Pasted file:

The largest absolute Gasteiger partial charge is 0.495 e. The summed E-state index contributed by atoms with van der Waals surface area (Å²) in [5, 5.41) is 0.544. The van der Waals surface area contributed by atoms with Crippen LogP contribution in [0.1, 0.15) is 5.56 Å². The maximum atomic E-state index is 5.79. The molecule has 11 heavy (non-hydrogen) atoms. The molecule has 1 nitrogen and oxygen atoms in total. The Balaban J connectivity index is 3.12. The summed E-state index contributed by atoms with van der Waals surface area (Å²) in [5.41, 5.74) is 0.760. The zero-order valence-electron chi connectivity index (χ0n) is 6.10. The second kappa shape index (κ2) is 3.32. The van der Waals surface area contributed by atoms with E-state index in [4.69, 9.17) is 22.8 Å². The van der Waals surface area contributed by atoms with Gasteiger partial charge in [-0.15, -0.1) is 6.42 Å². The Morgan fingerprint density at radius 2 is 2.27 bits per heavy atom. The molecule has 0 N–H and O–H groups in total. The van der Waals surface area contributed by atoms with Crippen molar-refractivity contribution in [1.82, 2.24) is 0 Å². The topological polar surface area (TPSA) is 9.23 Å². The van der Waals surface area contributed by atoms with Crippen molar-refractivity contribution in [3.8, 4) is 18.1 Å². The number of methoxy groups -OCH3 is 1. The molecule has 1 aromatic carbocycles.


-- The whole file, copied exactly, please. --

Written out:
The largest absolute Gasteiger partial charge is 0.495 e. The summed E-state index contributed by atoms with van der Waals surface area (Å²) in [5, 5.41) is 0.544. The van der Waals surface area contributed by atoms with Crippen LogP contribution in [0.1, 0.15) is 5.56 Å². The maximum atomic E-state index is 5.79. The molecule has 11 heavy (non-hydrogen) atoms. The molecule has 1 nitrogen and oxygen atoms in total. The Balaban J connectivity index is 3.12. The summed E-state index contributed by atoms with van der Waals surface area (Å²) in [5.41, 5.74) is 0.760. The zero-order valence-electron chi connectivity index (χ0n) is 6.10. The second kappa shape index (κ2) is 3.32. The van der Waals surface area contributed by atoms with E-state index in [4.69, 9.17) is 22.8 Å². The van der Waals surface area contributed by atoms with Gasteiger partial charge in [-0.15, -0.1) is 6.42 Å². The Morgan fingerprint density at radius 2 is 2.27 bits per heavy atom. The molecule has 0 N–H and O–H groups in total. The van der Waals surface area contributed by atoms with Crippen molar-refractivity contribution in [1.82, 2.24) is 0 Å². The topological polar surface area (TPSA) is 9.23 Å². The van der Waals surface area contributed by atoms with Crippen molar-refractivity contribution in [3.8, 4) is 18.1 Å². The number of methoxy groups -OCH3 is 1. The molecule has 1 aromatic carbocycles.